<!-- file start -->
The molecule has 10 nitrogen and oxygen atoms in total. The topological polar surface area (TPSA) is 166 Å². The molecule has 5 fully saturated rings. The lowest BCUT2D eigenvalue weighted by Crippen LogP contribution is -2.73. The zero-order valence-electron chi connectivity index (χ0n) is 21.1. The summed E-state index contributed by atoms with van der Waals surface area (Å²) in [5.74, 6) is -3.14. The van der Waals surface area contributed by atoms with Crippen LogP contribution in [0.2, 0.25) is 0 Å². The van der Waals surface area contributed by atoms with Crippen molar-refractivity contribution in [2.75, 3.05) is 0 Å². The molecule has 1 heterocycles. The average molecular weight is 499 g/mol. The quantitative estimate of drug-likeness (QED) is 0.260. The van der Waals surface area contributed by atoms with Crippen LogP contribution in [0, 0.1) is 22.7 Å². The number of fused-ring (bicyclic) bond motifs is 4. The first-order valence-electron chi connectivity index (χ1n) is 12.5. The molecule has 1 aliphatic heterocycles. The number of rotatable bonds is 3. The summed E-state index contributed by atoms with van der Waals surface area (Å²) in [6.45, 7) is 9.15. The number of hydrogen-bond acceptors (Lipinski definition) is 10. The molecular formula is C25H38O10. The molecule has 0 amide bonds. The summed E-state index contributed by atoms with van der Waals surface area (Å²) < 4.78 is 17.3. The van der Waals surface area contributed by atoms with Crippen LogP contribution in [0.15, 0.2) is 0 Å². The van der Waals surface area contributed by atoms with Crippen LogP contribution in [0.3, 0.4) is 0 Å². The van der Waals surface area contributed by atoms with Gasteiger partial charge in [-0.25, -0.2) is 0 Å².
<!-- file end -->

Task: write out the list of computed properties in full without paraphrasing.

The molecule has 10 nitrogen and oxygen atoms in total. The topological polar surface area (TPSA) is 166 Å². The molecule has 5 fully saturated rings. The lowest BCUT2D eigenvalue weighted by Crippen LogP contribution is -2.73. The zero-order valence-electron chi connectivity index (χ0n) is 21.1. The summed E-state index contributed by atoms with van der Waals surface area (Å²) in [5.74, 6) is -3.14. The van der Waals surface area contributed by atoms with Crippen LogP contribution in [0.2, 0.25) is 0 Å². The van der Waals surface area contributed by atoms with Crippen molar-refractivity contribution in [2.75, 3.05) is 0 Å². The molecule has 1 heterocycles. The average molecular weight is 499 g/mol. The quantitative estimate of drug-likeness (QED) is 0.260. The van der Waals surface area contributed by atoms with Crippen LogP contribution in [0, 0.1) is 22.7 Å². The number of fused-ring (bicyclic) bond motifs is 4. The first-order valence-electron chi connectivity index (χ1n) is 12.5. The molecule has 1 aliphatic heterocycles. The number of rotatable bonds is 3. The summed E-state index contributed by atoms with van der Waals surface area (Å²) in [6.45, 7) is 9.15. The number of hydrogen-bond acceptors (Lipinski definition) is 10. The molecular formula is C25H38O10. The molecule has 0 amide bonds. The summed E-state index contributed by atoms with van der Waals surface area (Å²) < 4.78 is 17.3. The van der Waals surface area contributed by atoms with Crippen LogP contribution in [0.15, 0.2) is 0 Å². The van der Waals surface area contributed by atoms with Crippen LogP contribution in [0.3, 0.4) is 0 Å². The van der Waals surface area contributed by atoms with Gasteiger partial charge in [-0.25, -0.2) is 0 Å².